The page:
Getting students to analyze their work using slicing engines, especially using a layer by layer approach has helped reduce the number of print fails. Having a student TA that is an alumni of my class also really helps managing workflow for printing multiple jobs on multilpe machines. Lastly, having daily meetings when working through the prototyping process of the Make:able Challenge has been incredible. We examine prints, discuss challenges, make plans, critique work in a positive manner, and make plans, group by group for who is in the print queue for the day.
Lynette Curzon, Westwood Elementary (USA)
Time ~ this is my 6th year 3D printing with kids. When I started my role as a EAST facilitator I had never seen a 3D printer in person! The students and I jumped in there and started using them and didn’t worry about wasting filament. Once the students starting using PrintLab (year three) and going through many of the projects, their abilities and designs improved quickly. Also, be willing to print the tops, whistle and other projects they complete in PrintLab. That is such a motivator for kids!!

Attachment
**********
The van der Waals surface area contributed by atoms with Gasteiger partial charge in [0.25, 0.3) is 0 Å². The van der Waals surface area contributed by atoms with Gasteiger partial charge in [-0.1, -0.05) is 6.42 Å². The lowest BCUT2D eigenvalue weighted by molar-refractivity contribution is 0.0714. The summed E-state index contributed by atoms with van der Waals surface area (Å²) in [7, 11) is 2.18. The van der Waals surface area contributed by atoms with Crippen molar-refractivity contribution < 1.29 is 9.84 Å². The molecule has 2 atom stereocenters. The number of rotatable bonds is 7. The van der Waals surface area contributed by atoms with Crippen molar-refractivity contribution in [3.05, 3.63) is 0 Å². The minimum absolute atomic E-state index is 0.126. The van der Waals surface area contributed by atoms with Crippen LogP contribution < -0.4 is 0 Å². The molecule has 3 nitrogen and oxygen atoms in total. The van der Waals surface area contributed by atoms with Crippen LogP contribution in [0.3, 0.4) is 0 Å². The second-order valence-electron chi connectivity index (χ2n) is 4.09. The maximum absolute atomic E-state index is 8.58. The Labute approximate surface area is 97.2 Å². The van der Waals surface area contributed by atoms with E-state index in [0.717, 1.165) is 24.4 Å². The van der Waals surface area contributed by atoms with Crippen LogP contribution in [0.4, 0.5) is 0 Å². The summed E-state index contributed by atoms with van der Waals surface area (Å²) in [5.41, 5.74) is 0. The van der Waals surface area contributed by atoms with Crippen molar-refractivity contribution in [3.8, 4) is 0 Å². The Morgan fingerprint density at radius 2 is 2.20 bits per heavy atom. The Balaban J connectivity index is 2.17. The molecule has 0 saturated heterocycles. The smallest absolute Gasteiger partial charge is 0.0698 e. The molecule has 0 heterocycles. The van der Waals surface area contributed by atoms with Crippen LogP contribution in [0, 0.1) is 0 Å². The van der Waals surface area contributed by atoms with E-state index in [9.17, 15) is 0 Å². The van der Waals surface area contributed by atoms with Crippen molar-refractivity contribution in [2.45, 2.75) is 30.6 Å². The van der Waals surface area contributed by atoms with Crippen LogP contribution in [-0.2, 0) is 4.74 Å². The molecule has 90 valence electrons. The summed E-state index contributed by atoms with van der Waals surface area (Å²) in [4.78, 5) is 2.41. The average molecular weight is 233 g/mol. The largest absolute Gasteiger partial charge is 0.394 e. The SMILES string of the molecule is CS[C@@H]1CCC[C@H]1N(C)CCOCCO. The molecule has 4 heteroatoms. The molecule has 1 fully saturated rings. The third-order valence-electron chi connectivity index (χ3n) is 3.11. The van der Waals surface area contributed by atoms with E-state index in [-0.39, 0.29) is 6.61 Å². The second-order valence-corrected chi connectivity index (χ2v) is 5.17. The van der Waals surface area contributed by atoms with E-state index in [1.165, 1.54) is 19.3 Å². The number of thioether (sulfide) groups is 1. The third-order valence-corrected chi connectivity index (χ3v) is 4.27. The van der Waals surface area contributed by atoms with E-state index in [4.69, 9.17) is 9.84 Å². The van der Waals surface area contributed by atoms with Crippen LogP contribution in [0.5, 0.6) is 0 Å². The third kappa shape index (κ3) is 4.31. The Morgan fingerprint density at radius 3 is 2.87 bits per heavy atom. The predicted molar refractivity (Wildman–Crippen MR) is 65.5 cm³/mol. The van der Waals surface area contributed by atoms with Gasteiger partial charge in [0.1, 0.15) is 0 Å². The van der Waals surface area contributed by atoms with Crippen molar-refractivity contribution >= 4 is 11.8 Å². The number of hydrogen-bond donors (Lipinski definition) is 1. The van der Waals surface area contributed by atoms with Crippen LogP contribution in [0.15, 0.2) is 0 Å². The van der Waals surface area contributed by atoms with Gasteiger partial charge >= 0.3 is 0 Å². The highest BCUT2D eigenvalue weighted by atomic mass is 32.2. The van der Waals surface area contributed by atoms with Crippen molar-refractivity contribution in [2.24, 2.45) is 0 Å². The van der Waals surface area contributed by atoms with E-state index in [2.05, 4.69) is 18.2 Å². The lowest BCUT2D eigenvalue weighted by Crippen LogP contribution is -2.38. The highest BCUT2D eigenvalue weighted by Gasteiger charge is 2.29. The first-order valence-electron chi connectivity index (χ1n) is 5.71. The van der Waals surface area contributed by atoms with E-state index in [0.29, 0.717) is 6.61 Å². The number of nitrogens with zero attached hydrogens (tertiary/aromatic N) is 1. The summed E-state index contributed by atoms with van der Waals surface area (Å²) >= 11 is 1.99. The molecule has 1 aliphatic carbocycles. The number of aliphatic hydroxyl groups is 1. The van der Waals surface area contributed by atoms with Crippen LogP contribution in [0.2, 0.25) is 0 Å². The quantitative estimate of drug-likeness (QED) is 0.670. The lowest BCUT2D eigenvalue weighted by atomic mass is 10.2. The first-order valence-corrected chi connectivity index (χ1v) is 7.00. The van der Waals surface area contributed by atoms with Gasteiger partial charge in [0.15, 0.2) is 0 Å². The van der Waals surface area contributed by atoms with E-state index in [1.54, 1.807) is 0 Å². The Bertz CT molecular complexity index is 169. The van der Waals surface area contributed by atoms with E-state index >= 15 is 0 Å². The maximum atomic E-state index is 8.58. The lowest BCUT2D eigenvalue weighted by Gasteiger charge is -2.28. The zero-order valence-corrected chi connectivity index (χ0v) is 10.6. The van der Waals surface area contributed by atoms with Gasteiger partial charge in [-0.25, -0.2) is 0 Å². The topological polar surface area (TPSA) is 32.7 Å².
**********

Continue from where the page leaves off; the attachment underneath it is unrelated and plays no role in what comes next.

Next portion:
Based on the opinions of our pioneer teachers, the top 3 challenges of 3D printing in education include managing print jobs, designing valid models for 3D printing and catering for differing abilities. With certain strategies, such as giving students more ownership of the process and making use of tools such as Tinkercad Classrooms, we can alleviate a lot of the stresses that come with 3D printing in schools.
Finally, here at PrintLab one of our goals is to help you overcome several of the challenges mentioned by providing you with a complete toolkit of creative 3D printing projects and standards-aligned lesson plans. Check out our free trial to learn more!